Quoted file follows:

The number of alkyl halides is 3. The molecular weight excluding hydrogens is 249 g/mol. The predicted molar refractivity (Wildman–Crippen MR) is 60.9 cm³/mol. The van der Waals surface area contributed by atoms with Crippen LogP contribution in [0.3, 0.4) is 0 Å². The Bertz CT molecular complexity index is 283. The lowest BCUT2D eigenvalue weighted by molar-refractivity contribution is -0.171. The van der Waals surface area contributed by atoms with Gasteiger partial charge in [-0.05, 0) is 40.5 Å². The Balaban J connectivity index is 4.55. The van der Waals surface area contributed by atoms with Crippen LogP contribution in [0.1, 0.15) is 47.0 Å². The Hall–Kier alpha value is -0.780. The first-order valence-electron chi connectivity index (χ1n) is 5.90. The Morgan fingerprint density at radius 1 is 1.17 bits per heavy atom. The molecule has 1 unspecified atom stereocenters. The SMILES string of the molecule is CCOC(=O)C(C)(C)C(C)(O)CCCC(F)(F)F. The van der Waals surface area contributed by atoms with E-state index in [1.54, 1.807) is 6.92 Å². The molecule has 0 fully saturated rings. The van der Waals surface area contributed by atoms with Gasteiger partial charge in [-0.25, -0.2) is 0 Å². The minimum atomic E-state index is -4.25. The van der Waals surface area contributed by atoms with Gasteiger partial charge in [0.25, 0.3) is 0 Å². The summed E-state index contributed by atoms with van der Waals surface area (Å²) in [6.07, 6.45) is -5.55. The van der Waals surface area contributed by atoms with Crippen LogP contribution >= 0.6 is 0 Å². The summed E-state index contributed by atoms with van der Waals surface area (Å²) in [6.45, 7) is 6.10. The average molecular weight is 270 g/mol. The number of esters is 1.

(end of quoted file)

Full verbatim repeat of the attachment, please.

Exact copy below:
The number of alkyl halides is 3. The molecular weight excluding hydrogens is 249 g/mol. The predicted molar refractivity (Wildman–Crippen MR) is 60.9 cm³/mol. The van der Waals surface area contributed by atoms with Crippen LogP contribution in [0.3, 0.4) is 0 Å². The Bertz CT molecular complexity index is 283. The lowest BCUT2D eigenvalue weighted by molar-refractivity contribution is -0.171. The van der Waals surface area contributed by atoms with Gasteiger partial charge in [-0.05, 0) is 40.5 Å². The Balaban J connectivity index is 4.55. The van der Waals surface area contributed by atoms with Crippen LogP contribution in [0.1, 0.15) is 47.0 Å². The Hall–Kier alpha value is -0.780. The first-order valence-electron chi connectivity index (χ1n) is 5.90. The Morgan fingerprint density at radius 1 is 1.17 bits per heavy atom. The molecule has 1 unspecified atom stereocenters. The SMILES string of the molecule is CCOC(=O)C(C)(C)C(C)(O)CCCC(F)(F)F. The van der Waals surface area contributed by atoms with E-state index in [1.54, 1.807) is 6.92 Å². The molecule has 0 fully saturated rings. The van der Waals surface area contributed by atoms with Gasteiger partial charge in [-0.25, -0.2) is 0 Å². The minimum atomic E-state index is -4.25. The van der Waals surface area contributed by atoms with Gasteiger partial charge in [0.25, 0.3) is 0 Å². The summed E-state index contributed by atoms with van der Waals surface area (Å²) in [6.07, 6.45) is -5.55. The van der Waals surface area contributed by atoms with Crippen LogP contribution >= 0.6 is 0 Å². The summed E-state index contributed by atoms with van der Waals surface area (Å²) in [6.45, 7) is 6.10. The average molecular weight is 270 g/mol. The number of esters is 1.